Elements of Statistical Learning
Definitely not for everyone, but this book provides super thorough treatments on a lot of the foundations of modern ML. I chose a couple key chapters on areas that I thought were important and read the chapters while taking hand-written notes (which helps me to remember things). Definitely a dense book and great reading to help you get to sleep.
Programming Collective Intelligence
Much more accessible than the above book. This book includes many real world applications of ML with actual Python code showing implementations. I found the treatment of recommender systems to be especially useful.
Reading through other peoples’ blog posts where they show you how to train a machine learning model can be especially helpful for closing the gap between theory and practice. It also helps make you aware of what sorts of methods are at your disposal with various software libraries. I particularly liked Bugra Akyildiz’s two posts on supervised and unsupervised learning.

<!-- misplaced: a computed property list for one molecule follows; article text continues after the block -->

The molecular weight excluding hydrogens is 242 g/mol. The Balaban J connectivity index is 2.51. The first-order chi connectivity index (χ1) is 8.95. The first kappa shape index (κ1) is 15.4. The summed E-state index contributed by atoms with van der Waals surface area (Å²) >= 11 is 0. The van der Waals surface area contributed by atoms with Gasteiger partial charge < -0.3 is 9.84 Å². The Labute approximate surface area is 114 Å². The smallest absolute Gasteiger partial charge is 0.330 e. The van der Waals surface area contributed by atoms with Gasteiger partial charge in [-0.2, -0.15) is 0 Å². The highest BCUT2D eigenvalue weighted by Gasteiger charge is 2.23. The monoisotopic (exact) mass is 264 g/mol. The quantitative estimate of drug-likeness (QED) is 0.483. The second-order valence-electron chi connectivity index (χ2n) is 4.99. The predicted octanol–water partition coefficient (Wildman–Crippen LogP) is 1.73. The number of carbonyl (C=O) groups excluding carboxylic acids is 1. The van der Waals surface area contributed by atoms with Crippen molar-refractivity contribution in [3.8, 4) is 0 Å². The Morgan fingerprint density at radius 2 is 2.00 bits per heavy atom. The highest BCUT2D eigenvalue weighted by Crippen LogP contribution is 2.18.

I have a weak handle on important statistics topics for data science interviews. I rarely got stats questions at interviews, but a cursory look through glassdoor data science interview questions shows that stats is not uncommon. Things that could likely show up in an interview: Bayesian probability brainteasers, expectation values and other statistics on various random variables and distributions (Bernoulli, Binomial, Normal, Poisson), hypothesis testing, confidence intervals, p-values, t-tests, and linear regression (kind of overlaps with ML).
I found the following materials useful for studying statistics: